What if your parish was the place you went to school, met your friends, and recreated? What if it was home base and not merely a weekly or biweekly item on your agenda? What if you wanted to be there—to actually be there, and not just go there? What if—now I’m really going out on a limb—you loved it so much you wanted to do something for it, contribute to it, just like we do with our physical households?
What if it…felt like home?
I consider it vital to the retention of young believers that their parishes be more to them than a mere agenda item, a place they go just to perform an obligation. If something is done out of mere obligation—be the sense of obligation ever so sincere—at some point it’s going to have a hard time standing up to the siren-song of the world, which falsely promises more fun, fewer rules, and a better sense of belonging.
For a young person, a real love of his home parish could be a decisive formative factor in his life. The love of a parish—the piece of the Church that he can see, touch, and relate to—teaches him a love for the Church at large and for his faith, in all its seen and unseen aspects.
If he loves being at his home parish, chances are that he will develop a lifelong love of being in his Church, a love that will last even if the physical parish changes.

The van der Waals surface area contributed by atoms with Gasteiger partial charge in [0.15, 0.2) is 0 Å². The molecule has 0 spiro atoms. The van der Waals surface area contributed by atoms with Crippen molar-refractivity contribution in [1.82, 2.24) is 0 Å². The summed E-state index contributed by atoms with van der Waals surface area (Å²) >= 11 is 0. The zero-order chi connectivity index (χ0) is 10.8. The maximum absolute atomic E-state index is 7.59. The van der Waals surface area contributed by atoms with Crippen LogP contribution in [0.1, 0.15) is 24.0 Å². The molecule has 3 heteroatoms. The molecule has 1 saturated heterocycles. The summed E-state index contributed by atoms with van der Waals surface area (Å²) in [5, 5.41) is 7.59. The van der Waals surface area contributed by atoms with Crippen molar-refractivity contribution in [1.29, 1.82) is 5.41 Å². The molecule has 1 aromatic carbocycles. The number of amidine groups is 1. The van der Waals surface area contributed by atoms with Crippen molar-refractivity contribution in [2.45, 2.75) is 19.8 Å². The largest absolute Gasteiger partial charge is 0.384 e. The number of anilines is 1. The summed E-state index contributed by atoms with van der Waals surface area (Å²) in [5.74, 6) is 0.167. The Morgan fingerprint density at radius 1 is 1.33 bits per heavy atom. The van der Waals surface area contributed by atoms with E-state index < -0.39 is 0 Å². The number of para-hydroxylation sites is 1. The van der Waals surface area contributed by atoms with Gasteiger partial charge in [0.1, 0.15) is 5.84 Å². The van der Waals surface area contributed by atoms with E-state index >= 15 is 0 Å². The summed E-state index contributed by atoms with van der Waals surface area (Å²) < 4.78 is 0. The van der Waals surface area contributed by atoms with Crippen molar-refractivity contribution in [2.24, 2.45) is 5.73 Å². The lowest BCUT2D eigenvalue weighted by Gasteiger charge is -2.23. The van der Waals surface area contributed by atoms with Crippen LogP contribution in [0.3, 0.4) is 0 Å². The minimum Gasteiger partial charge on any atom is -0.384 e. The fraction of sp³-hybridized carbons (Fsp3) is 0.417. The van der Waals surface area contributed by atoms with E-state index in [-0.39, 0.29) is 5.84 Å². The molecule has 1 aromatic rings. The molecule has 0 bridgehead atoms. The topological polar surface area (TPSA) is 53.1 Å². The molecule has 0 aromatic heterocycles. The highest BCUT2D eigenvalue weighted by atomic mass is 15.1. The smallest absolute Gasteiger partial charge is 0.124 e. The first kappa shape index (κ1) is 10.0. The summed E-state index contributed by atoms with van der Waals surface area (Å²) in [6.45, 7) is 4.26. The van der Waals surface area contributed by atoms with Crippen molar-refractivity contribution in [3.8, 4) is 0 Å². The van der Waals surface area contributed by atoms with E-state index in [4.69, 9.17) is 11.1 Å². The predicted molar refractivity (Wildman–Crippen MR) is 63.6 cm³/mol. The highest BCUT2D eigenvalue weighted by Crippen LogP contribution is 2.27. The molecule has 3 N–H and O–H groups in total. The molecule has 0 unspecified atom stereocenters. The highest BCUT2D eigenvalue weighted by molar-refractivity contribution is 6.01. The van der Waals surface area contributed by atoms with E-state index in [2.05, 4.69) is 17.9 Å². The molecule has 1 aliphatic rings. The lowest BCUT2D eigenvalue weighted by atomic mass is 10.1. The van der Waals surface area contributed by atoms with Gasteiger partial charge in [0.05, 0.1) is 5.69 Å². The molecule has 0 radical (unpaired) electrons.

This love is nourished by a well-rounded parish life that encompasses mind, body, and spirit. Founded on Holy Mass and the sacraments, it includes both things given and things received; both work and play, solemnity and laughter, discipline and fun; sacrifice and abundance; God, family, and friends.
A love like that is a hard bond to break.
“Can Anything Good Come Out of Nazareth?”
The United Kingdom—much like the Ireland I encountered so shortly beforehand—isn’t in great shape. The grim statistics on religious practice and vocations are just one piece of evidence that things are not as they should be.
According to a 2018 study by St. Mary’s University in Twickenham, London, 3.8 million Catholics in England and Wales identify as Catholic. This is a very different number from the 6.2 million who say they were raised Catholic, suggesting that the Faith is having trouble sticking as these Catholics grow up.